It’s not entirely clear what’s happening at the start of Taarna’s 29-minute single-song EP, Sanguine Ash, but the samples are vague and violent sounding and the noise behind them is abrasive. A strum and build takes hold as the Portland, Oregon, black metallers, who feature former members of Godhunter in their ranks, continue in the first couple minutes to develop a suicidal thematic, and six minutes in, a wash of static takes hold with drums behind it only to give way, in turn, to lush-sounding keys or guitar (could go either way) that patiently leads to a rumbling, roiling lurch of blacksludge. Cavern-vocals echo and cut through molasses tones and Taarna ride that malicious groove for the next several minutes until, at around 18:30, samples start again. This leads to more quiet guitar, resonant blackened thrust, noise, noise, more noise and a final emergent wash of caustic anti-metal that couldn’t possibly be clearer in its mission to challenge, repel and come across as completely fucked as it can. Done and done, you scathing bastards.

Taarna on Thee Facebooks

Taarna on Bandcamp

 

MaidaVale, Madness is Too Pure

maidavale madness is too pure

I already discussed a lot of what is working so well on MaidaVale’s second album, Madness is Too Pure (The Sign Records), when I put up the video for “Oh Hysteria!” (posted here), but it’s worth reemphasizing the sonic leap the Swedish four-piece have made between their 2016 debut, the bluesy and well-crafted Tales of the Wicked West (review here) and this nine-song offering, which stretches far outside the realm of blues rock and encompasses psychedelic jamming, spontaneous-sounding explorations, brazen but not at all caustic vibes, and an overarching energy of delivery that reminds both of a live presentation and, on a song like “Gold Mine,” of what Death Alley have been able to revitalize in space-punk. Memorable progressions like that of “Walk in Silence” and the freaked out “Dark Clouds” offer standout moments, but really, it’s the whole album itself that’s the standout, and if the debut showed MaidaVale’s potential, Madness is Too Pure ups that factor significantly.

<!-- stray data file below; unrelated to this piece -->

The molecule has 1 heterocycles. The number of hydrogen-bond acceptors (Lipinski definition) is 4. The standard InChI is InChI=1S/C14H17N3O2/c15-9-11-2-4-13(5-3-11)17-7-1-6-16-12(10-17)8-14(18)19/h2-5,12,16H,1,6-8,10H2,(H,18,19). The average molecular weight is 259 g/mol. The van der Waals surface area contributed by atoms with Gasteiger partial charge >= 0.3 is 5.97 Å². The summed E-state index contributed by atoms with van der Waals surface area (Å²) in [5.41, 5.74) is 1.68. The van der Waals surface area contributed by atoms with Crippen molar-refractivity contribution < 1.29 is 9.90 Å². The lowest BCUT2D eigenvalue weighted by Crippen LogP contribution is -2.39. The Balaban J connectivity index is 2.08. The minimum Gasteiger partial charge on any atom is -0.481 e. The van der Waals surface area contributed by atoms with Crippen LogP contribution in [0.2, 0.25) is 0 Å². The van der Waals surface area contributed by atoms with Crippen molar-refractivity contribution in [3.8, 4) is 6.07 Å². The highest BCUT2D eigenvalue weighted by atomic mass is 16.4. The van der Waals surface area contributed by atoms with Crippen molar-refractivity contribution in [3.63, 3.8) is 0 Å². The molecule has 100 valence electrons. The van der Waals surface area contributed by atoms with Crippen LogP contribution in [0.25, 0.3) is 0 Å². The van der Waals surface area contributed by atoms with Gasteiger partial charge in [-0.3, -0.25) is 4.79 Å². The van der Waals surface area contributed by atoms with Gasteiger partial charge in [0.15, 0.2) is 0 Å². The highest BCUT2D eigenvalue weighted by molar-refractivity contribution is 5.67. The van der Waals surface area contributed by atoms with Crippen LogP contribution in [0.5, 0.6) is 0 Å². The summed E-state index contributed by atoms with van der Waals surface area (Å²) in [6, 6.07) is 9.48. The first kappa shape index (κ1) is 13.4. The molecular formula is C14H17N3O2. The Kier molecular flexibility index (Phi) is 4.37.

MaidaVale on Thee Facebooks

The Sign Records on Thee Facebooks

 

Black Willows, Bliss

black willows bliss

About a year and a half after releasing their 2016 sophomore outing, Samsara (review here), Swiss post-doomers Black Willows return with a 19-minute single-song EP they’ve dubbed Bliss. It is utterly hypnotic. The sonic equivalent of watching a bonfire take hold of dry wood. It consumes with its dense heft of riff and then lulls the listener with stretches of minimalism and ambience, the first of which provides the intro to the piece itself. Black Willows are no strangers to working with longform material, and as Bliss also appears as the band’s half of a Bloodrock Records split with Craneium, it’s understandable they’d want to bring their best, but the weight of their groove feels unexpected even in terms of having heard their past work. So they’ve gotten heavier? Yeah, maybe. What really matters is how they wield that weight, and on Bliss, they put it to use as much as an atmospheric table-setter as in a display of sheer force. Beware the noise wash at the end. That’s all I’ll say.

Black Willows on Thee Facebooks

Black Willows on Bandcamp

 

Craang, Shine

craang shine